Saturday, October 15, 2005

First they took away our rockets...

I look at the world around us and I marvel at the artifacts of our thought, at the God-like powers of creation and destruction that have been harnessed and yoked to the chariot of industrialization. I pause to think of the men who brought us here, whose fantasies fired our imaginations - the campfire yarns spun by Homer, the tragic laments of the Arab poets, the satirical verses of Dante, the simplistic tales of Chaucer. Will our generation ever produce their equals? For ours is a choppier ocean of metaphor, and the ships of our intellect have yet to chart it fully. I fear, though, that the engines of our imagination have sputtered to a stop, never to start again. And I guess I know why...

First They Took Away Our Rockets...

...our spaceships, our glorious interstellar voyages. It's all been done now.
Then they snatched away our nuclear holocausts, the horrors of mutation. Thalidomide became a shared nightmare, a piercing scream of reality which one had hoped no one would hear.
Silently now, they sneaked up on us, clubbed us sore, and gleefully ran away with our advanced AI. We nurtured, then, in vain, our nightmarish visions of plastic realities, which again were cruelly taken away and morphed for prime-time entertainment. (Vanilla Sky, anyone?)
Our turn of phrase, our too-clever-by-half imagery, our vividly imagined psychotic turns and madnesses, are all gone. What, then, ye gods, of the bards and poets? What of the breathtaking flights of fantasy, of writers dominating the landscape of our thought with tales of heroism and nobility, of the conquest of the unknown? The entrails have been read, so have the tea leaves. A dark brooding bleakness dominates our mental landscape. The spectre of science has throttled our frenzied fantasies.
Now, robots are on the march, instant communication halfway across the globe is a reality, and men shall walk on Mars by 2018. Technology, the mischievous daughter of science, will cure our ills, rid our all-too frail society of its ailments, its social cancers. And man shall be free, finally, rid of its troublesome burdens of meaningless productivity and the metaphor of the worker ant. What shall we do then, casting our Olympian glances on a world where no one has to work for food, where ultimate leisure is the birth-right of every soul?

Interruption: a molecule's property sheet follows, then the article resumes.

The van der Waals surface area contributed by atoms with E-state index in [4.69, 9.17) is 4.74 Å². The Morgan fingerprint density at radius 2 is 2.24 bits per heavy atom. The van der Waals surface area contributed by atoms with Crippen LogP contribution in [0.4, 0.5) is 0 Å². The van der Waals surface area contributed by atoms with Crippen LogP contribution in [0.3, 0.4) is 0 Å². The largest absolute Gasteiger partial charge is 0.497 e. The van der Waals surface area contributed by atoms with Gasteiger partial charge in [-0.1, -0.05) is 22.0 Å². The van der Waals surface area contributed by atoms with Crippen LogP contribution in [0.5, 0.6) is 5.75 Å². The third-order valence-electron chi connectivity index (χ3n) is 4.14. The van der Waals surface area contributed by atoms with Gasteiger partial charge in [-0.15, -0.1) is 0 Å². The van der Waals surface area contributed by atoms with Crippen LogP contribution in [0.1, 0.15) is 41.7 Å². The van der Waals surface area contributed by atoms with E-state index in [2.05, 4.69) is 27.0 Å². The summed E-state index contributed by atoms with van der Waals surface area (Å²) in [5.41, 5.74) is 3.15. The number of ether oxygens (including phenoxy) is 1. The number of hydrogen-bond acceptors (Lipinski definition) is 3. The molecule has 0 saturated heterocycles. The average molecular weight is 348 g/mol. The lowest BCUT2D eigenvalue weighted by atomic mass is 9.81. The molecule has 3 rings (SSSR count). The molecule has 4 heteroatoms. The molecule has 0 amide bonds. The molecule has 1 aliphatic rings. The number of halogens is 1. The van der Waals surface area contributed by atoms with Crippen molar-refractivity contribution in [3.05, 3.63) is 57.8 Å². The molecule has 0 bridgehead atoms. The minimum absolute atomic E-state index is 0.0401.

What shall we do when the very tools that make us human have been snatched away? When the fountain of our race's youth has run dry? When the very act of creation and imagination is an unnecessary drudgery, laboriously produced by the dregs of society?

There's a shuddering evil thought that continually gurgles inside my head, that we, as a race, have become too mature to indulge in such unseemly activities as dreaming and imagining. Our visions have become an embarassment, our myths viewed as an infantile attempt at clawing our way upwards into a stronger, more powerful, realm of intellect. We shall soon discard the crutches that supported our first baby-steps towards conquering the rest of the universe.

Because Man was not meant for Earth alone.


2 comments:

Alligator said...

Intellectual saturation is a dark reality for sure. These are desperate times indeed. I see saturation everywhere. Are we already at our limits ?

A very well written blog. Keep up the good work. Atleast identifying the problem is the first step to solving it :-)

Anonymous said...

Try to do something wothwhile in life and try to serve the people that are in need of help. U guys are the part of the "great" new Indian youth most of whom only think selfishly and act selfishly.
There are millions of Indians living in the most abject poverty, and u spend ur time doing nothing and wasting the country's resources at IIT. Just give a thought abt the child who is born in a railway station and whose future is doomed deterministically the day he comes to this world. Imagine if u were in his/her place.
Act in ur lifetime to make a difference in the lives of those who are in need rather than wasting the country's money.
As Gandhi said "We must be the change we want to see in the world".